What we see instead in politics is heroic figures fighting marvelous duels using words, negotiation and tactics — without any of them ever having to work an hour as an employee, let alone as a manager of a private company. As a result, our leaders — victims of their own political success — see every problem as a chance for a good fight, performing generous acts of negotiation, concessions while ceaselessly wielding the hammer of human rights… without ever willing to understand the true nature of the problem. No wonder:
physics or ecology gets rarely taught in law school, let alone in the economics department
As a result, all politicians can do is to make things more complicated and create an ever expanding maze of ever more complex regulations and concessions. States in real life however, just like the ecosystem around us, are nothing more then a part of a self adapting complex system. No one is really in charge of them: they appear to be working because everybody plays his/her role in the game. Their lifecycle follow their own internal and external dynamics, and politicians get selected by the system (not by people) only to perform the next task at hand.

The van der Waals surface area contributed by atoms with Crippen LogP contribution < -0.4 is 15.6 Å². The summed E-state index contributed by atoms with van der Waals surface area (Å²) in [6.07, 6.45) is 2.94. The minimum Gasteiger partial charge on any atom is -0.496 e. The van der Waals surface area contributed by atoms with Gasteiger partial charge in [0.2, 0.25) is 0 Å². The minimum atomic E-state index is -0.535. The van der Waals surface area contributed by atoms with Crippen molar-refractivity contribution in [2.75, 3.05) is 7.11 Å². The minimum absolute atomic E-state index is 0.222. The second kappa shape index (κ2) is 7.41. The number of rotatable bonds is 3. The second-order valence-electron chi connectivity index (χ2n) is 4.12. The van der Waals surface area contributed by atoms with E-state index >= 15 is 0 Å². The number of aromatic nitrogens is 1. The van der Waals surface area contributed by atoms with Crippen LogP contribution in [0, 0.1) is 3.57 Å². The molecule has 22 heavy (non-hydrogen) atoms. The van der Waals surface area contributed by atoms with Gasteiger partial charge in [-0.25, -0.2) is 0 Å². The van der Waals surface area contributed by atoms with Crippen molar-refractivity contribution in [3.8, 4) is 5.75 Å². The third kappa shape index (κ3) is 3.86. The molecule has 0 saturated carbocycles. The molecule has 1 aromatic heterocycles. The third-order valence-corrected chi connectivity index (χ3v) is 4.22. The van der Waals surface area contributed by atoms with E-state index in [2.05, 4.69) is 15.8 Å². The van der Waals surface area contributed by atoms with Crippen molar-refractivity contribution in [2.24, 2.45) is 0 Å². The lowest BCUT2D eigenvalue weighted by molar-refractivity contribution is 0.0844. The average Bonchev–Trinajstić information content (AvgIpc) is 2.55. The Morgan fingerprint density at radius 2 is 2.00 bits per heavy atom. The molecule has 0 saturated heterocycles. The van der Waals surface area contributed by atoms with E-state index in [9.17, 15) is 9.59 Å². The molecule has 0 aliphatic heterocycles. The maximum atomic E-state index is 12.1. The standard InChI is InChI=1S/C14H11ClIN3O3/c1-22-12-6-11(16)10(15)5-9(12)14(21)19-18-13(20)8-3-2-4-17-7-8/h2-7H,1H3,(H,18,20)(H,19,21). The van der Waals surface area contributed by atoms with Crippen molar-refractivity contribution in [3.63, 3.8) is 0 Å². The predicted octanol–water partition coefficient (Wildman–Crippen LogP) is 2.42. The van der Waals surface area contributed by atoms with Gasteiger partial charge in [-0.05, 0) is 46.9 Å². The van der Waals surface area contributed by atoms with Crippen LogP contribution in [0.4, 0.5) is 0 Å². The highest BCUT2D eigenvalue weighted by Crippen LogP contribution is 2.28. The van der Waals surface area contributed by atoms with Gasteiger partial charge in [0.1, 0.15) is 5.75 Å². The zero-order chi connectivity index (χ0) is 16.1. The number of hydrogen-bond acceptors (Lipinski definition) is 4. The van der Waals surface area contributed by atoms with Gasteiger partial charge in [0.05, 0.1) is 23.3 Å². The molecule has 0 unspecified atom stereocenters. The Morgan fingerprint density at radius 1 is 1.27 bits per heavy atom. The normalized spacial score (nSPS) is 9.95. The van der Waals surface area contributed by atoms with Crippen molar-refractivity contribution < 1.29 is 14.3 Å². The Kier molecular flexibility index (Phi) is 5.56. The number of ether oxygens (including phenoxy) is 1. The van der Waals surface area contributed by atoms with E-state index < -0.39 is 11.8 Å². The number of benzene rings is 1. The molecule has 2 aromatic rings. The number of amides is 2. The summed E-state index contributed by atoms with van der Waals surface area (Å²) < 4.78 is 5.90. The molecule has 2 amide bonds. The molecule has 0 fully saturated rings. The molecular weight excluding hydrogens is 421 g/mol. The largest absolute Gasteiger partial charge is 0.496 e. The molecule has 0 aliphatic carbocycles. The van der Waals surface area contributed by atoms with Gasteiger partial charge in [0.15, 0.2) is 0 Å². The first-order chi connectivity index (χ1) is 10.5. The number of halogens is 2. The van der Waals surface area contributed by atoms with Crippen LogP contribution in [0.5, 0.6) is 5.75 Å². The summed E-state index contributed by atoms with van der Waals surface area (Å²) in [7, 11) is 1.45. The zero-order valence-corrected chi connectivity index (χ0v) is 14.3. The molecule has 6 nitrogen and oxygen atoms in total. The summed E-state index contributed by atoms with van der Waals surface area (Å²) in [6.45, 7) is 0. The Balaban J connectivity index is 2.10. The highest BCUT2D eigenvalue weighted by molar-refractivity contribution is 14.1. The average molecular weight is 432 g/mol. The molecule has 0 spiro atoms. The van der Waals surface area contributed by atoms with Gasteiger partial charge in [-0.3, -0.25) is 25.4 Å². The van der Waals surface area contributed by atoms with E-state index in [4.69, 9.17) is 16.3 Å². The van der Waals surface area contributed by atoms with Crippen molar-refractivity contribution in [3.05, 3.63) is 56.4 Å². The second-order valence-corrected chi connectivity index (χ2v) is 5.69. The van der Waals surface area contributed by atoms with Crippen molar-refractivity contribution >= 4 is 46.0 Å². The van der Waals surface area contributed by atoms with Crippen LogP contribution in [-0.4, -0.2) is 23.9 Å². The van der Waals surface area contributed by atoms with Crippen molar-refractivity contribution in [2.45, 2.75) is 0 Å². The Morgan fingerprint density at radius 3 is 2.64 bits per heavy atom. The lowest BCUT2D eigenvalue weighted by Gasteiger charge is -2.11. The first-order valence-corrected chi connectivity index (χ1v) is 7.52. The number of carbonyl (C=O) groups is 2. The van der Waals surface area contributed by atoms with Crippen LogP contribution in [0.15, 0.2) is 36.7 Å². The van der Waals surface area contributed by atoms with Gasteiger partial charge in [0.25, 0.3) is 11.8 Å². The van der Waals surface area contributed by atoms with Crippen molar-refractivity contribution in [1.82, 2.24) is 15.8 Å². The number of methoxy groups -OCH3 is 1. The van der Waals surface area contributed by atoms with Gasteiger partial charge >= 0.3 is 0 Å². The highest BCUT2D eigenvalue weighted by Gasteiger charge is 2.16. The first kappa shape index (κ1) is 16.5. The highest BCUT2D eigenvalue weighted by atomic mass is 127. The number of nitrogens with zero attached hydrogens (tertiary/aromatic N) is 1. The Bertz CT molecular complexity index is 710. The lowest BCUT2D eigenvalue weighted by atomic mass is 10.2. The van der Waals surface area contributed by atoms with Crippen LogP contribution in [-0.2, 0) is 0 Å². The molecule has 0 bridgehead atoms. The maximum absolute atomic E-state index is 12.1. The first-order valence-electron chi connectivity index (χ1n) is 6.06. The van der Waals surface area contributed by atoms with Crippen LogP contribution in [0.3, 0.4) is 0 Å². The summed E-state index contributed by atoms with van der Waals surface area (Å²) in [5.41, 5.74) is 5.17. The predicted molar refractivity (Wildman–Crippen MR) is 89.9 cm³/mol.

End of a great story
This brings us to the last stage of the once ‘great’ European nations’ life (if you can call planet plundering colonization based on highly unequal exchange that way.) Having used up all of their easy to extract mineral and energy resources, and being so badly positioned on the globe to utilize ‘renewables’, ‘leaders’ of the westernmost peninsula of Asia are now left with nothing else, than a chance to perform their heroic grand finale. As the great historian Arnold Toynbee wrote once:
“Civilizations die from suicide, not by murder”
Although civilizations are not sentient beings — thus ‘suicide’ is nothing more than a metaphor — it still stands the comparison. This time, however the end times to what has remained of the last European empires is going to be nothing less than a farce… or an enormous shit-show if you like.
Propped up by cheap oil in the second half of the 20th century, Europe has gave birth to an enormously complex political system. The fact that it has become synonymous with ‘bureaucracy’ tells it all: despite its noble goals it has reduced itself into a grand theater play where well paid heroes and heroines perform their grand championship, while the world slowly moves on.
The decades ahead of us are going to witness an end to a great many modern heroes. As the myth of progress continues its slow but steady flight towards the dustbin of history a new set of stories are set to rise to fill in the gap. What could they be…? Well, I believe we are going to find it out much sooner than most of us would’ve thought in their wildest dreams.
Until next time,